While AT&T and Huawei have so far declined to comment on the exact reasons for the deal’s collapse, there have been reports that AT&T was under political pressure to end the agreement. Huawei has been a subject of intense political scrutiny for years: in 2012, a U.S. Congressional panel stated that Huawei should be banned from any mergers with or acquisitions of American businesses because it posed a “security threat.” On December 20, 2017, members of the Senate and House intelligence committees informed the Federal Communications Commission that they again believed Huawei posed a security risk, specifically an espionage risk; this report is likely what caused the AT&T to pull out of the agreement.

The collapse of this deal is a double hit to China. First, it is a blow to Huawei, one of China’s leading “national champion” companies, with one of Huawei’s top executives saying “we have been harmed again.” Even though it is the third-largest seller of mobile phones, most of its customer base is in China or other developing countries. Huawei needs to increase its share of the American market if it hopes to overtake Apple and Samsung. The American market is “the largest goldmine” for smartphone companies as customers there are willing to pay a high price for performance and success in the U.S. market helps bolster global brands. To compete with Samsung and Apple globally, and with Apple in its home market, Huawei had shifted its strategy to produce more high-end, high-cost phones. Yet, with AT&T now backing out of the deal, Huawei will be forced to continue relying on online sales, which have not produced anywhere near the volume needed to compete in the U.S. market. Thus the deal’s end represents a significant blow to Huawei’s global expansion.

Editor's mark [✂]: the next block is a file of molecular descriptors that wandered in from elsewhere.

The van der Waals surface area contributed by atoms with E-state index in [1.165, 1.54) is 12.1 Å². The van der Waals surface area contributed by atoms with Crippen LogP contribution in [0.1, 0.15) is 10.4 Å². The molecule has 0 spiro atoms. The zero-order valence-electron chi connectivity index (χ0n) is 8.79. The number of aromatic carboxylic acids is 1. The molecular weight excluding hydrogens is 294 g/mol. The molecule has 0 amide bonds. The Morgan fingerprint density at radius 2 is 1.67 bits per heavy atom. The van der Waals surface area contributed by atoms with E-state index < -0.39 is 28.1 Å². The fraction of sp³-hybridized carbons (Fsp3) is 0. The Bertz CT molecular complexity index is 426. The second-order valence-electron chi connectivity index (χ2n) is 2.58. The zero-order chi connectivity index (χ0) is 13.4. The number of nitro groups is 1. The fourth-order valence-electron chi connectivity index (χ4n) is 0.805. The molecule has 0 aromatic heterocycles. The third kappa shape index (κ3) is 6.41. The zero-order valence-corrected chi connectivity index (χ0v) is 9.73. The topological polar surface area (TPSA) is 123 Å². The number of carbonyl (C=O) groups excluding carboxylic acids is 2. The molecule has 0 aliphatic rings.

Second, the U.S. government’s role in the deal’s collapse is another example of America pushing back against the Made in China 2025 plan, the Chinese government’s industrial plan to turn the Chinese economy into a high-tech hub. The plan relies heavily on forced technology transfers from foreign companies for access to the Chinese market, a central plank of Chinese development for decades. In addition to forced transfers, American companies worry that intellectual property theft is also a key pillar of China’s planned technological transformation. Huawei has often been the target of American investigations regarding forced transfers and IP theft. By essentially denying the company access to the American market, Congress made it clear that it is tired of Chinese mercantilist practices towards American technology. This, of course, comes right after the U.S. government denied Ant Financial’s attempt to buy MoneyGram and as the Trump Administration has launched investigations into Chinese IP theft and dumping practices. By working to deny Chinese companies access to American technology and consumers, the U.S. government is also working to decrease Chinese companies’ innovation and collaboration with American businesses.

A double blow like this is sure to anger Chinese officials. Indeed, they have signaled that China is willing to retaliate if the United States continues to impose “unilateral protectionist trade practices.” These officials reject the American government’s claims as “so-called ‘national security.’” Yet such countermeasures as anti-dumping investigations and blocking mergers and acquisitions are a logical preventative step to take against heavily state-supported Chinese companies. Since China’s plans to upgrade its economy rely so heavily on foreign technology, the Chinese government should realize that foreign governments will not give that technology freely or easily. With protectionist economic sentiments towards China on the rise in both America and Europe, the Chinese government needs to take steps to ensure that its economic transformation is seen as universally beneficial and not as a threat.

Leader of the Economic Order?

Originally published as “For American business to thrive, bilateral trade deals aren’t enough” at Global Risk Insights on December 11, 2017

After November’s Asia-Pacific Economic Cooperation (APEC) Summit, it has become clear that the United States under President Trump is not interested in multilateral trade deals or policies. At the same time, others, such as the European Union, Japan, and China are forging ahead with multilateral deals. When the U.S. steps down and other nations and blocs step up, the American economy will find itself increasingly isolated as the global economy moves on without it.

America Stepping Down